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Friday, March 4, 2011

Monster Movie Club: King's Speech

This was the most pleasant movie I've seen in a while. If it was on TV while I was channel surfing I'd leave it on just so I wouldn't hurt it's feelings. Great people worked on this film. I absolutely admire all these people, but much like a taco with great ingredients and  no flavor, this film is very bland.
One thing I did enjoy about the film is that it did not try to bite more than it could politely chew. The only time they address the cult of personality that comes with world leaders, they stay away from heavy-handed commentary. No need to be reminded that Hitler was not a nice, pleasant fellow. No need to question the public's admiration of the monarchy. Sure you could do these, but that could easily go wrong.
Nice rating: A- Overall Rating C+

Don't get me wrong, I LOVE PLEASANT THINGS, I just did not feel moved by the film in any way. In fact here's a list of nice things that I love:

Grandma Moses

A nice house by a lake

Anne Geddes

Bettt White & Mr T


Coco the gorilla & Mr Rodgers
Real life Lisa Frank ponies
Maria Bamford & pugs with bow ties


  1. Perfect.

    I've felt like I couldn't talk about this movie around some friends because they gushed about it and I was just like you. I enjoyed the couple hours I spent watching it, but it's ambitions never seemed to go beyond telling a tidy version of an inspirational story. Which, hey, puts it above a lot of movies, but not anywhere near memorable.

    Also, as good as the acting is overall, it can't be mentioned enough how godawful Guy Pearce's role was. It was like an American's idea of a British villain in some slapstick comedy.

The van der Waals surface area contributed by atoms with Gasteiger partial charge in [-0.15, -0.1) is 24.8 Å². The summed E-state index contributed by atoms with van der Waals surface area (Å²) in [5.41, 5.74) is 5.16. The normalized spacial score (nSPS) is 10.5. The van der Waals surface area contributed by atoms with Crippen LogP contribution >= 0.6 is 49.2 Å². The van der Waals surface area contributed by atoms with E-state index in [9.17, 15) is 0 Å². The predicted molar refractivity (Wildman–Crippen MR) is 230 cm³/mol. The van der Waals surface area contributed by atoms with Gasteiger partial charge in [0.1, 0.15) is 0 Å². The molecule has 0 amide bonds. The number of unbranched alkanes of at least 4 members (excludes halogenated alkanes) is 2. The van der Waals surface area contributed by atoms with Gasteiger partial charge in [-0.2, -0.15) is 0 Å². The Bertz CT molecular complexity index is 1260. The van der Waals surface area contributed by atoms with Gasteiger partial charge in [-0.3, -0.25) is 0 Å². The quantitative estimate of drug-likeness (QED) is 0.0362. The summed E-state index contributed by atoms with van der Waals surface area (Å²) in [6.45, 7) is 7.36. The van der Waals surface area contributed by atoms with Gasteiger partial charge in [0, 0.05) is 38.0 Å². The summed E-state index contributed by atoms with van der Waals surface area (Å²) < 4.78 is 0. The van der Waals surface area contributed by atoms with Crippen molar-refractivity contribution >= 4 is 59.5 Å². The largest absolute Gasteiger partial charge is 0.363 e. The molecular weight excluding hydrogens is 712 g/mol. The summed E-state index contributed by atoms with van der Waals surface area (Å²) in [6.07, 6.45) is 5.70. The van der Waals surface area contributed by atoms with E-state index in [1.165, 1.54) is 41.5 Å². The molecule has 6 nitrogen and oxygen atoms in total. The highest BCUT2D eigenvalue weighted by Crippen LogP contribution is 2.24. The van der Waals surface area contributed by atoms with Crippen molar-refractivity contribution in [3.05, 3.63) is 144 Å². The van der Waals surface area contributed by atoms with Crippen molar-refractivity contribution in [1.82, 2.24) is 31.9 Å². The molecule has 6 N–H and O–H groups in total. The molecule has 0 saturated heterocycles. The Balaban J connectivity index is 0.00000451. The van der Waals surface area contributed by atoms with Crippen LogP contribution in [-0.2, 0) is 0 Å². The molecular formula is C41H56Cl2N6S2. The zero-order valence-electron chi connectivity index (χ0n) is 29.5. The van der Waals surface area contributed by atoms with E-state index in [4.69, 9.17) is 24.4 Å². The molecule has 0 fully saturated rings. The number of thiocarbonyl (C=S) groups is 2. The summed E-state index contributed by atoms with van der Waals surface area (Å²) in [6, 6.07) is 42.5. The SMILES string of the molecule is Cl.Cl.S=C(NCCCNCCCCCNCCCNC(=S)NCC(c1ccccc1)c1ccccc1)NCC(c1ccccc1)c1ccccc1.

2. I like you Trash, I really do, but a C+? Really? C'mon, bro. Just because the film is not challenging, doesn't mean it is not great. Awesome film -- deserves all of the awards it got.

  3. Really? You didn't like Black Swan because it was too graphic and you didn't like King's Speech because it was too nice?

  4. RejectedJeffdunhamPuppetMarch 4, 2011 at 1:08 PM

    King's Speech is the inspiring true story that proves that if you are the king of the biggest empire on Earth and hire a speech therapist, you too can give a great speech.

  5. @hipsterdad I did not like Black Swan because I thought it was overly dramatic and full of itself. I liked King's Speech but I did not think it was a great film.

    @teacherman I agree with you on that except for the Best Picture category.

  6. Half way through Black Swan I realized it was so ridiculous that Aronofsky had to be going for some kind of comic melodrama. Or maybe not. Either way, I laughed a lot.

  7. I have not actually seen this yet, but I get the strong impression from your review that this movie (Very nice, but not memorable) is the film version of me (also very nice, also not memorable). Which gives me something in common with Helena Bonham Carter, who is obviously the best.